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Given $S=\mathbb{P}^2$ and a locally free $O_S$-module $E$ of rank r and an integer $l\geq 1$. Then it is known that the scheme $Quot(E,l)$ is irreducible, due to Ellingsrud and Lehn. Here $Quot(E,l)$ parametrizes zero dimensional quotients $E\rightarrow T$ of length $l$.

Are there any generalizations of this scheme?

I'm thinking for example: Given a locally free sheaf $R$ of associative $O_S$-algebras, not necessarily commuative, of finite rank and a locally projective $R$-module $E$, which is locally free and of finite rank as an $O_S$-module.

Is there a scheme $Quot_R(E,l)$ parametrizing zero dimensional $R$-quotients $E\rightarrow T$ of $R$-length $l$? Does such a scheme have similar properties, i.e. it is irreducible or connected?

Edit: Thanks to t3suji and Sasha this question is solved. I remoed the rest of the question, so i can accept their answers, and i think the deformation problem deserves its own question anyway :-).

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2 Answers 2

up vote 3 down vote accepted

This can be thought of as a response to your comment to Sasha's answer.

Until you try fixing length, there is no issue. Indeed, consider the scheme $$Quot(E)=\coprod Quot(E,k)$$ of all quotients of $E$. Then, as Sasha says, $Quot_R(E)$ is obviously a closed subscheme.

You can now consider $Quot_R(E,l)$ as subsets of $Quot_R(E)$. It is not hard to see that you get a stratification of $Quot_R(E)$ in this way. This is the main difference between $Quot_R(E)$ and $Quot(E)$: we get a family of locally closed subsets of $Quot_R(E)$, while for $Quot(E)$, the subsets are both open and close.

To me, it seems that now you run into a bit of trouble. Namely, $Quot_R(E,l)$, being a locally closed subset of $Quot_R(E)$, can be equipped with a scheme structure. However, it is not unique (because you do not know the nilpotents in the structure sheaf). You can trace the issue to the definition of $Quot_R(E,l)$: if you want it to parametrize $R$-modules of given length, you have to define what it means to have certain length, not just for $R$-modules, but for their families. The problem is non-existent for $O$-modules because length is invariant in the family (which by the way is only true if the ground field is algebraically closed!)

On the other hand, questions like irreducibility or connectivity do not depend on the scheme structure, so maybe you don't need to worry about this.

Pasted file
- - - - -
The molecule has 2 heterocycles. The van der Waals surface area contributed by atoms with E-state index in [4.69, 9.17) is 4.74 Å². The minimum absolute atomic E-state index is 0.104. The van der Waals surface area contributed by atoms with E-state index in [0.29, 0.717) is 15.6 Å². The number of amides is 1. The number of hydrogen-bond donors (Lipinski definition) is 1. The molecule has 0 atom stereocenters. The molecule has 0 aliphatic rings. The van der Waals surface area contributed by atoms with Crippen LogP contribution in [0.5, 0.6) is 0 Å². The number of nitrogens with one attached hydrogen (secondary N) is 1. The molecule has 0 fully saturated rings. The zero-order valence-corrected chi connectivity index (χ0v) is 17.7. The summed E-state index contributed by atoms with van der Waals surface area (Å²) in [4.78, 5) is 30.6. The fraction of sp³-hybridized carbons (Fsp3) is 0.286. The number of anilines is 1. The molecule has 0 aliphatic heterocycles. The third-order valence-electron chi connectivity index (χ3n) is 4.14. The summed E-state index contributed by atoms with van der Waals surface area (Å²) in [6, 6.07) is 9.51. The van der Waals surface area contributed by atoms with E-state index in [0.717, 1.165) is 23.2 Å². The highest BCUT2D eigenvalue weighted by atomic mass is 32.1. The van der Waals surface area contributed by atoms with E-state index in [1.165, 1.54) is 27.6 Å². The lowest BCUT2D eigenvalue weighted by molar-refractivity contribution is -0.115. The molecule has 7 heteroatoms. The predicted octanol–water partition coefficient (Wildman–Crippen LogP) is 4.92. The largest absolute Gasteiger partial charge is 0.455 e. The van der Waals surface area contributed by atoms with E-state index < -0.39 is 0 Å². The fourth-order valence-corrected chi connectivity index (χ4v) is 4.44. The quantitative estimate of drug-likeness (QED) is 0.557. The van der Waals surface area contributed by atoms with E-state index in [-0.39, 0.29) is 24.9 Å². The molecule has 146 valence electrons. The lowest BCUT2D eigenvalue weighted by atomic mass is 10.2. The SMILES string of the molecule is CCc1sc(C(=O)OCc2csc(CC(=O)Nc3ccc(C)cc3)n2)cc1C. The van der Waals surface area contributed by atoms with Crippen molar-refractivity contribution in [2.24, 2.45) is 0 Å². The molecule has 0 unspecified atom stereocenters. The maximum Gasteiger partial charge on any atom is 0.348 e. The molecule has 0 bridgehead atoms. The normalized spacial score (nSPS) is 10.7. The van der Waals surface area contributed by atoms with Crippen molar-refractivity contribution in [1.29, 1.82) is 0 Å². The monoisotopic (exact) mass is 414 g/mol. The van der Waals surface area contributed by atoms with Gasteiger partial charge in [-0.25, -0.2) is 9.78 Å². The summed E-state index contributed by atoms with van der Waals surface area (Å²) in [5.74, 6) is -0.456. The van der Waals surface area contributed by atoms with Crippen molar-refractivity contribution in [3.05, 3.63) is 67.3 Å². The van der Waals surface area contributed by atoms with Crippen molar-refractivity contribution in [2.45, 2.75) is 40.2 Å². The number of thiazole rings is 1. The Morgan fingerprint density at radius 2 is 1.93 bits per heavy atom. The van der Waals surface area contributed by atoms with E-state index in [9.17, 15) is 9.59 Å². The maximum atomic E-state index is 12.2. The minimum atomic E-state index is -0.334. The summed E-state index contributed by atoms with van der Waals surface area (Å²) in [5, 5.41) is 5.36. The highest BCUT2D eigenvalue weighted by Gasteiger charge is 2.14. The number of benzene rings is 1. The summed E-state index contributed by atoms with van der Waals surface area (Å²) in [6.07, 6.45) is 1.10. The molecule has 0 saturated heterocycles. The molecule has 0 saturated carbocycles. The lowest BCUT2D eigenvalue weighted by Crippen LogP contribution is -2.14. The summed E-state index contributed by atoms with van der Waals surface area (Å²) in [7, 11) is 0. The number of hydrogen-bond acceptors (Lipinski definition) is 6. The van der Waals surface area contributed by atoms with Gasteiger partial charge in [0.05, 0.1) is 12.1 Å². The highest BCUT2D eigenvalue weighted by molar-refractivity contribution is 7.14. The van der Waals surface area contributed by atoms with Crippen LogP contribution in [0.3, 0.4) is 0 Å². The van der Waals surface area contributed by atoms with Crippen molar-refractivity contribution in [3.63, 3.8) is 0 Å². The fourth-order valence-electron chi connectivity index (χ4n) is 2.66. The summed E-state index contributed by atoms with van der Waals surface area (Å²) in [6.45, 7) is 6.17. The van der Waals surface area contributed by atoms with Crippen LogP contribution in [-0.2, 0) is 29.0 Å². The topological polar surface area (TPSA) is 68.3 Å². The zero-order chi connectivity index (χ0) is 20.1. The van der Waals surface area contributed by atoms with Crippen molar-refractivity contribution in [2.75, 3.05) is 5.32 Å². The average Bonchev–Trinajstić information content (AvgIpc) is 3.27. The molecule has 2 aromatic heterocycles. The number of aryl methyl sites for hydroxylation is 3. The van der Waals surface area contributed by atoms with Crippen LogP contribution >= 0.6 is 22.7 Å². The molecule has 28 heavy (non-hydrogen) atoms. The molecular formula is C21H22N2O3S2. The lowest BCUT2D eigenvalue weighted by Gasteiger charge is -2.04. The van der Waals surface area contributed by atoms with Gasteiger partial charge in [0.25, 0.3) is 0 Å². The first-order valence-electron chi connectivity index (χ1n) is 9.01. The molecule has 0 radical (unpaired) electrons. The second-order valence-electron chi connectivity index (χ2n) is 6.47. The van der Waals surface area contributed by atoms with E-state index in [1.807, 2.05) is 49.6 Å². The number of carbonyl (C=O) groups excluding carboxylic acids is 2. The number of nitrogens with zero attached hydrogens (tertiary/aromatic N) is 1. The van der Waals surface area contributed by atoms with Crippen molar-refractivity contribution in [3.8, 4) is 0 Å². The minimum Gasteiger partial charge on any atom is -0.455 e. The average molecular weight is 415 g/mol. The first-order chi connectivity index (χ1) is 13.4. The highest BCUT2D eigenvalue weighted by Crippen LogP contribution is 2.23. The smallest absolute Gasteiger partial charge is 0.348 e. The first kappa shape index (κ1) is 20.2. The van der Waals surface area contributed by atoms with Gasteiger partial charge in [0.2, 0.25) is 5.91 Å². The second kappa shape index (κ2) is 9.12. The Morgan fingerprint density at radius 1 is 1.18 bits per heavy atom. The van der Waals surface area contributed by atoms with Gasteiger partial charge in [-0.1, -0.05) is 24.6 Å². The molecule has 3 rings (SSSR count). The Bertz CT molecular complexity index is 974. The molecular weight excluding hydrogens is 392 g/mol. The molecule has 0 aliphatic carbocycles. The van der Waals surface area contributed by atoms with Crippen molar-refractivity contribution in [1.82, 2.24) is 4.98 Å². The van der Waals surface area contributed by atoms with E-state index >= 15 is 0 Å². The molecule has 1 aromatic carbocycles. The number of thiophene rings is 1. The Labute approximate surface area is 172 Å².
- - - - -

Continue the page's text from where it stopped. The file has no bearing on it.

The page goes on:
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Okay, thanks. This is good. But more and more it seems to me, that asking for irreducibility / connectivity is too much. For my purposes a weaker statement would be enough. I will think about this and update the question. –  TonyS May 17 '11 at 21:55

Of course there is a scheme $Quot_R(E,l)$. Indeed, each $R$-module quotient $E \to T$ is an $O_S$-module quotient, so $Q_R(E,l)$ is a closed subscheme of $Quot(E,l)$ consisting of all surjections $E \to T$ of $O_S$-modules such that the kernel is invariant under the action of $R$.

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Yes, but the problem, from my point of view is that $Q_R(E,l)$ may lie in $Quot(E,k)$ for different k. For example like in my example where the $R_p$ simples have $O_{S_p}$-length 1 and 2. Then an elment of $Q_R(E,1)$ could lie, as an $O_S$-module in $Quot(E,1)$ and $Quot(E,2)$. But in $Quot(E,2)$ there are also e.g. quotients from $Q_R(E,2)$ with support on two points with simple $R_p$-modules of $O_{S,p}$-length. So one needs more conditions to distinguish these quotients. –  TonyS May 17 '11 at 20:32
    
I think at first you should restrict your attention to the quotients $E \to T$ with fixed length of $T$ as an $O_S$-module. This will give you a closed subscheme $Quot_R(E,l) \subset Quot(E,l)$. After that, you can consider the stratification of $Quot_R(E,l)$ by length of $T$ as $R$-module. –  Sasha May 18 '11 at 5:12

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